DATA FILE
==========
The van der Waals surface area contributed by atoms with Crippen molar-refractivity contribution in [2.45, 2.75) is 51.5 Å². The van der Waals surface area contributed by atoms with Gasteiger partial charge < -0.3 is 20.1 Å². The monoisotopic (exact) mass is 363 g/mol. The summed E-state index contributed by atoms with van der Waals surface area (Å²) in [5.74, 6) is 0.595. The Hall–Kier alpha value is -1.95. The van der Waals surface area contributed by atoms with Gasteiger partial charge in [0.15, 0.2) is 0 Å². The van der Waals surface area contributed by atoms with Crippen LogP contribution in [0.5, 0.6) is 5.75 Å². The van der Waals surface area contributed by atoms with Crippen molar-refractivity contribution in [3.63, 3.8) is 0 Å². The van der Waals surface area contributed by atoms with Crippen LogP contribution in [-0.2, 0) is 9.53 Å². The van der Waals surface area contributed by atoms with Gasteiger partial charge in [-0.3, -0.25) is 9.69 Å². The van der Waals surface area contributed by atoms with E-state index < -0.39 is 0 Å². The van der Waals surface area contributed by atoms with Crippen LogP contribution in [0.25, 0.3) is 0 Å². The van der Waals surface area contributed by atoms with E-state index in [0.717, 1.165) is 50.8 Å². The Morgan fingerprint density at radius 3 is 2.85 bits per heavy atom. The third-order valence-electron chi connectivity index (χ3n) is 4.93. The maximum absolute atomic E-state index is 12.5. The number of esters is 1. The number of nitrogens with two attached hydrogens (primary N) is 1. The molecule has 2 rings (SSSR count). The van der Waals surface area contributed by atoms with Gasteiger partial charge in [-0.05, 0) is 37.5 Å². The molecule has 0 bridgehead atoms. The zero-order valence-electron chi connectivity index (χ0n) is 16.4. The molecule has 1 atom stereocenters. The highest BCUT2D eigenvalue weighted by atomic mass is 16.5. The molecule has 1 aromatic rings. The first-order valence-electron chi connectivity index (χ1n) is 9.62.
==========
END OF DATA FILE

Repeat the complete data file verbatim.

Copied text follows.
The van der Waals surface area contributed by atoms with Crippen molar-refractivity contribution in [2.45, 2.75) is 51.5 Å². The van der Waals surface area contributed by atoms with Gasteiger partial charge < -0.3 is 20.1 Å². The monoisotopic (exact) mass is 363 g/mol. The summed E-state index contributed by atoms with van der Waals surface area (Å²) in [5.74, 6) is 0.595. The Hall–Kier alpha value is -1.95. The van der Waals surface area contributed by atoms with Gasteiger partial charge in [0.15, 0.2) is 0 Å². The van der Waals surface area contributed by atoms with Crippen LogP contribution in [0.5, 0.6) is 5.75 Å². The van der Waals surface area contributed by atoms with Crippen molar-refractivity contribution in [3.63, 3.8) is 0 Å². The van der Waals surface area contributed by atoms with Crippen LogP contribution in [-0.2, 0) is 9.53 Å². The van der Waals surface area contributed by atoms with Gasteiger partial charge in [-0.3, -0.25) is 9.69 Å². The van der Waals surface area contributed by atoms with E-state index < -0.39 is 0 Å². The van der Waals surface area contributed by atoms with Crippen LogP contribution in [0.25, 0.3) is 0 Å². The van der Waals surface area contributed by atoms with E-state index in [0.717, 1.165) is 50.8 Å². The Morgan fingerprint density at radius 3 is 2.85 bits per heavy atom. The third-order valence-electron chi connectivity index (χ3n) is 4.93. The maximum absolute atomic E-state index is 12.5. The number of esters is 1. The number of nitrogens with two attached hydrogens (primary N) is 1. The molecule has 2 rings (SSSR count). The van der Waals surface area contributed by atoms with Gasteiger partial charge in [-0.05, 0) is 37.5 Å². The molecule has 0 bridgehead atoms. The zero-order valence-electron chi connectivity index (χ0n) is 16.4. The molecule has 1 atom stereocenters. The highest BCUT2D eigenvalue weighted by atomic mass is 16.5. The molecule has 1 aromatic rings. The first-order valence-electron chi connectivity index (χ1n) is 9.62.